Effective leadership is critical to the success of a PRT program. History has taught us that often Soldiers and units may not be afforded the time to develop an appropriate level of physical readiness and resilience during mobilization. Commanders can reduce this risk by applying the following strategies to meet individual and unit goals and objectives.
Clearly explaining the objectives and benefits of the program ensures that the time allotted for PRT is used effectively; therefore, leaders must constantly emphasize the value of PRT and commanders must provide resources to support a program that will improve each Soldier’s level of physical readiness. Mandatory participation is essential. All individuals, regardless of rank, age or gender benefit from regular exercise. In some instances, leaders will need to make special efforts to overcome recurring problems that interfere with regular training. To foster a positive attitude, unit and PRT leaders must be knowledgeable, understanding, and fair, but demanding. A high level of physical readiness and resilience cannot be attained by simply going through the motions. Smart, realistic, and challenging training to standard is essential. Leaders should not punish Soldiers who fail to perform to standard, because this often does more harm than good. They must recognize individual differences and motivate Soldiers to put forth their best efforts. The application of reconditioning PRT will progressively return Soldiers with medical profiles to the unit. It also allows them to train with the unit whenever possible, within the limits of their profiles.
LEADERSHIP BY EXAMPLE
Leaders must understand and practice Army physical readiness doctrine. Their example will emphasize the importance of PRT and highlight it as a key element of the unit’s training mission. Command presence and participation at PRT formations and assessments will set a positive example for subordinates.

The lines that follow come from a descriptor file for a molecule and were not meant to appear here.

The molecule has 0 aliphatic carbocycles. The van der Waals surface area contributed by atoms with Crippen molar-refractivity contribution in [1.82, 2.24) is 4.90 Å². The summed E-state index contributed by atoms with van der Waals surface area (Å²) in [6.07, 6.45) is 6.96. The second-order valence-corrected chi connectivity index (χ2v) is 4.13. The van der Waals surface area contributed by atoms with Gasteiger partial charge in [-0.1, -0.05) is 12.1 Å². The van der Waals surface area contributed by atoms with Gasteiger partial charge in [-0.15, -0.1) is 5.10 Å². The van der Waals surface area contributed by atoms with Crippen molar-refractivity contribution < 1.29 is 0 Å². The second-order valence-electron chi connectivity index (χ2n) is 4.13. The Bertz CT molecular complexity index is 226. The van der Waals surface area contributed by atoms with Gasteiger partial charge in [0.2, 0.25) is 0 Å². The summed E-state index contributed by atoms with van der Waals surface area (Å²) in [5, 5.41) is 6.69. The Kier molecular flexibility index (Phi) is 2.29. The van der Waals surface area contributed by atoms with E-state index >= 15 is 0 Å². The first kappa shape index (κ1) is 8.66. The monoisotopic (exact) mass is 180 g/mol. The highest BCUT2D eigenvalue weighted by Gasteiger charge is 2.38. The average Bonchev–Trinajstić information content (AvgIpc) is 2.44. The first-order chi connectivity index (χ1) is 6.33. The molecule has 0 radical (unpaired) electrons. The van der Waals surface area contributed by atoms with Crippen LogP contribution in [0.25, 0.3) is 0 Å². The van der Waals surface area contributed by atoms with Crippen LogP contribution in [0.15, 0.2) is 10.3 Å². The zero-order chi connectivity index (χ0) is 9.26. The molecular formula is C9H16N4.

Commanders must ensure that leaders are trained to supervise and conduct PRT. The doctrinal concepts and unit program models presented in this FM are starting points for commanders and PRT leaders to optimize unit PRT and assessment.
Evaluation And Standards
Commanders must use the unit’s mission and C- or D-METL as criteria for evaluating PRT program effectiveness.
Highly disciplined and physically fit Soldiers make for a corps spirit that inspires organizations to dare because of their ability to do. PRT programs must therefore develop every Soldier’s physical potential to the fullest. When PRT is executed precisely, Soldiers develop discipline; disciplined Soldiers perform all duties with greater confidence and success. Well-run programs also enhance physical resilience.
Safety is a major consideration when planning and evaluating PRT programs. Commanders should use the CRM process for all PRT activities to ensure they do not place their Soldiers at undue risk for injury or accident. The commander should address:
- Environmental conditions.
- Emergency procedures.
- Differences in age.
- Level of conditioning of each Soldier in the unit.